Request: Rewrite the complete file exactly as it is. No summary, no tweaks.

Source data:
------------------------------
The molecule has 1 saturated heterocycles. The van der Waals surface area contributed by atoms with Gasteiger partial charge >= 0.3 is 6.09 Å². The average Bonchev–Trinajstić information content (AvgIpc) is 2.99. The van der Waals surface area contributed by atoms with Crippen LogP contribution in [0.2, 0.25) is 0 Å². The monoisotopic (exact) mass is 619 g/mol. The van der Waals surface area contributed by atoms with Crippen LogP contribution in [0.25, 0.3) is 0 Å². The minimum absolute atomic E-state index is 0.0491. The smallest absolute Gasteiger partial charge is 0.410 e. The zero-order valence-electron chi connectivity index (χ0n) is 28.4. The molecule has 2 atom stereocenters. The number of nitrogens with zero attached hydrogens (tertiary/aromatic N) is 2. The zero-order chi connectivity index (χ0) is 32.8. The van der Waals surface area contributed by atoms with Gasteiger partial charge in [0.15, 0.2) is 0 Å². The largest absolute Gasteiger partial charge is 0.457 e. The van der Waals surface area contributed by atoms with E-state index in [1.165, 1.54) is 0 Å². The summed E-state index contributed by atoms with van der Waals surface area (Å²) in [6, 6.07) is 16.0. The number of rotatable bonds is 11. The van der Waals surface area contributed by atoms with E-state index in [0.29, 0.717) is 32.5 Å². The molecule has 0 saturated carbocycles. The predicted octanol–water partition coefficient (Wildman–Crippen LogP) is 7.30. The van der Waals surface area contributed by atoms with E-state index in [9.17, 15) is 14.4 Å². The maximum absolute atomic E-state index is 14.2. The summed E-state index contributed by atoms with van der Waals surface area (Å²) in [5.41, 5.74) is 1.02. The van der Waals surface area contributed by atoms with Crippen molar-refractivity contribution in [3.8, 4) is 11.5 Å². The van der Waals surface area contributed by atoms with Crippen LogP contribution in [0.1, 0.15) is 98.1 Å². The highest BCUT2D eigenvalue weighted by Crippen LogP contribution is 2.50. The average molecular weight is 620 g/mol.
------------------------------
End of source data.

The molecule has 1 saturated heterocycles. The van der Waals surface area contributed by atoms with Gasteiger partial charge >= 0.3 is 6.09 Å². The average Bonchev–Trinajstić information content (AvgIpc) is 2.99. The van der Waals surface area contributed by atoms with Crippen LogP contribution in [0.2, 0.25) is 0 Å². The monoisotopic (exact) mass is 619 g/mol. The van der Waals surface area contributed by atoms with Crippen LogP contribution in [0.25, 0.3) is 0 Å². The minimum absolute atomic E-state index is 0.0491. The smallest absolute Gasteiger partial charge is 0.410 e. The zero-order valence-electron chi connectivity index (χ0n) is 28.4. The molecule has 2 atom stereocenters. The number of nitrogens with zero attached hydrogens (tertiary/aromatic N) is 2. The zero-order chi connectivity index (χ0) is 32.8. The van der Waals surface area contributed by atoms with Gasteiger partial charge in [0.15, 0.2) is 0 Å². The largest absolute Gasteiger partial charge is 0.457 e. The van der Waals surface area contributed by atoms with E-state index in [1.165, 1.54) is 0 Å². The summed E-state index contributed by atoms with van der Waals surface area (Å²) in [6, 6.07) is 16.0. The number of rotatable bonds is 11. The van der Waals surface area contributed by atoms with E-state index in [0.29, 0.717) is 32.5 Å². The molecule has 0 saturated carbocycles. The predicted octanol–water partition coefficient (Wildman–Crippen LogP) is 7.30. The van der Waals surface area contributed by atoms with E-state index in [9.17, 15) is 14.4 Å². The maximum absolute atomic E-state index is 14.2. The summed E-state index contributed by atoms with van der Waals surface area (Å²) in [5.41, 5.74) is 1.02. The van der Waals surface area contributed by atoms with Crippen molar-refractivity contribution in [3.8, 4) is 11.5 Å². The van der Waals surface area contributed by atoms with Crippen LogP contribution in [0.1, 0.15) is 98.1 Å². The highest BCUT2D eigenvalue weighted by Crippen LogP contribution is 2.50. The average molecular weight is 620 g/mol.